Posted by: mutantpoodle | September 1, 2008

Bright Shiny Objects

I could say that I didn’t blog during the Democratic Convention because I wanted to evaluate it in its totality, but really, I just didn’t have much to say. That said, the convention, like a well constructed story, once over, all the pieces that came before made sense.

Of course, after the best convention acceptance speech in my lifetime, I had all of 9 hours to enjoy it before John McCain picked Sarah Palin to be his running mate. But more on that later.

So, in no particular order, are my thoughts about where we are heading into the final sprint:

  • The Clintons: It’s time to let them off the hook. I can’t imagine how either of them could have pushed Obama harder and seemed genuine about it. They did what they needed to do, and Obama will have to win without the 100 or so members of PUMA who are, in my humble opinion, batshit crazy.
  • Biden: I had lunch with a Republican friend who said that the Biden choice undercut Obama’s change argument, and I get that. I wonder, though, if you make that argument, if you have to give up on the inexperience argument (and this is before you factor in Palin). Generally, though, I have come to like the pick. Biden’s a smart guy with a good story, and his selection demonstrates that Obama is not afraid to surround himself with smart people who might disagree with him. The anti-Bush, as it were. His ability to needle John McCain is an added plus.
  • Obama: Damn – even I was starting to think the Invesco speech was a mistake – that it played into the Republican “celebrity” nonsense, and that there would be no way – NO WAY – Obama could make a speech that was worthy of the scale of the venue. Well, I’ve learned my lesson. More on that, too, later.
  • John McCain: His acceptance night congratulatory ad seemed hollow to me – especially after the vacuous and dishonest campaign that had preceded it – but what it really says to me is that he can’t stand to be out of the spotlight. I think, somewhere in John McCain’s psyche, he resents Obama’s popularity as undeserved, so to him, Obama IS an empty celebrity. It must kill him to see Obama sell out a 74,000 seat stadium while he struggles to get 10,000 to come to his VP announcement – he’s the war hero, after all, and Obama is just a young whippersnapper. Much as my jaw drops when I see folks in the GOP suggest that Palin has more experience than Obama (she’s been an executive!), more stunning – and dangerous for the GOP – is that some of them believe it.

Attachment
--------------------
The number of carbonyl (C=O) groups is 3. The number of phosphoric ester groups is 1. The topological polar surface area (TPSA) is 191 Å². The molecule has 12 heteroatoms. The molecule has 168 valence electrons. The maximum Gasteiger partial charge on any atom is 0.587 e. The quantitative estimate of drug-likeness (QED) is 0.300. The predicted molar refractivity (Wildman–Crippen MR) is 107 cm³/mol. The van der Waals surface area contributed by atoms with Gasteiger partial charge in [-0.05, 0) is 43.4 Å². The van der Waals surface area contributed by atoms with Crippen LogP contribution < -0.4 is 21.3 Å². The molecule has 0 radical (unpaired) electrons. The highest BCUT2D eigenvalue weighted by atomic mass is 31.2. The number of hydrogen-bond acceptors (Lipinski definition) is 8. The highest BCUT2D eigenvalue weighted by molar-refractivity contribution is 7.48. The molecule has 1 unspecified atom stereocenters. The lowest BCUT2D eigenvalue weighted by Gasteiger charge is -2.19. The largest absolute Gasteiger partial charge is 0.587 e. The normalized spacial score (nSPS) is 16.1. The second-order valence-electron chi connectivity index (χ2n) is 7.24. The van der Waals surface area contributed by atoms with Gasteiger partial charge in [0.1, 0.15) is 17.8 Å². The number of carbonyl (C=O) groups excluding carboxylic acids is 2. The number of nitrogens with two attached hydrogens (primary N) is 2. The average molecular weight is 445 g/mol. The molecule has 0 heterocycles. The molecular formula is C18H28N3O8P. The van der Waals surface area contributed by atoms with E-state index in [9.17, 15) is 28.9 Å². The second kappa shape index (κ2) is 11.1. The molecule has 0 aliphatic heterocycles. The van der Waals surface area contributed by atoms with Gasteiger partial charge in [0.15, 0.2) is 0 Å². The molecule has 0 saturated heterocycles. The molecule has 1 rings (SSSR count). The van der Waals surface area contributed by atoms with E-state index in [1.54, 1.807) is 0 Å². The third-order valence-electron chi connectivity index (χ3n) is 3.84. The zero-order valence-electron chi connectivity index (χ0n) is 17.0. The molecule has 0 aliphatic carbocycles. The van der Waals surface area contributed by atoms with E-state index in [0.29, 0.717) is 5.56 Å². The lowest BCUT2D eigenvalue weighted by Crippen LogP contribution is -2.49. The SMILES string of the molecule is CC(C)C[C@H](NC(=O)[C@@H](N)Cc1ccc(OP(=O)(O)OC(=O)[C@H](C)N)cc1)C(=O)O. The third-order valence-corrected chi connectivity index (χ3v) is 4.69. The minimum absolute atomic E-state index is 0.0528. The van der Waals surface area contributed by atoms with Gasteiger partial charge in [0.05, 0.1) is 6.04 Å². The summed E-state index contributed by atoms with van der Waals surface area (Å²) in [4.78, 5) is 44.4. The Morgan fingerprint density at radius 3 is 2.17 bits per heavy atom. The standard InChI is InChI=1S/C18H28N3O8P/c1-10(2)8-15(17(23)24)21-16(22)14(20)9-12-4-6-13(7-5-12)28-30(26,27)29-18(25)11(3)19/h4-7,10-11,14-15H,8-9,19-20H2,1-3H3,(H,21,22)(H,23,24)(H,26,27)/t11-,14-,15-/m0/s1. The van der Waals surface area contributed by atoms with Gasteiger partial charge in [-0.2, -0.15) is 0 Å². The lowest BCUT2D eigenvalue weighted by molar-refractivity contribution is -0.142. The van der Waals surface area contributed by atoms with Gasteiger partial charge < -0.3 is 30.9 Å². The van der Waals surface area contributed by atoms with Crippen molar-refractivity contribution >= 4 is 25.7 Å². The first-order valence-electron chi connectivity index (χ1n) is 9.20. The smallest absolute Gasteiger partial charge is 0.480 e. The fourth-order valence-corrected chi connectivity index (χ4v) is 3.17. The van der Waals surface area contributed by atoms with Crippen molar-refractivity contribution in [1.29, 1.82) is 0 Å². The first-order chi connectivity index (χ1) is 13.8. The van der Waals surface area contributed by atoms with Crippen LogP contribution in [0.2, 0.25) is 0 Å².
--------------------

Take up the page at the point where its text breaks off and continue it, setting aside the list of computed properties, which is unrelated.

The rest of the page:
So – the speech.

Did it feature some soft, feel-good themes? Yes.

This country of ours has more wealth than any nation, but that’s not what makes us rich. We have the most powerful military on Earth, but that’s not what makes us strong. Our universities and our culture are the envy of the world, but that’s not what keeps the world coming to our shores.

Instead, it is that American spirit – that American promise – that pushes us forward even when the path is uncertain; that binds us together in spite of our differences; that makes us fix our eye not on what is seen, but what is unseen, that better place around the bend.

That promise is our greatest inheritance. It’s a promise I make to my daughters when I tuck them in at night, and a promise that you make to yours – a promise that has led immigrants to cross oceans and pioneers to travel west; a promise that led workers to picket lines, and women to reach for the ballot.

Did it eviscerate the last eight years and tie them, like an anvil, around John McCain’s neck? Yes.

…the record’s clear: John McCain has voted with George Bush ninety percent of the time. Senator McCain likes to talk about judgment, but really, what does it say about your judgment when you think George Bush has been right more than ninety percent of the time? I don’t know about you, but I’m not ready to take a ten percent chance on change.

The truth is, on issue after issue that would make a difference in your lives – on health care and education and the economy – Senator McCain has been anything but independent. He said that our economy has made “great progress” under this President. He said that the fundamentals of the economy are strong. And when one of his chief advisors – the man who wrote his economic plan – was talking about the anxiety Americans are feeling, he said that we were just suffering from a “mental recession,” and that we’ve become, and I quote, “a nation of whiners.”

….Now, I don’t believe that Senator McCain doesn’t care what’s going on in the lives of Americans. I just think he doesn’t know. Why else would he define middle-class as someone making under five million dollars a year? How else could he propose hundreds of billions in tax breaks for big corporations and oil companies but not one penny of tax relief to more than one hundred million Americans? How else could he offer a health care plan that would actually tax people’s benefits, or an education plan that would do nothing to help families pay for college, or a plan that would privatize Social Security and gamble your retirement?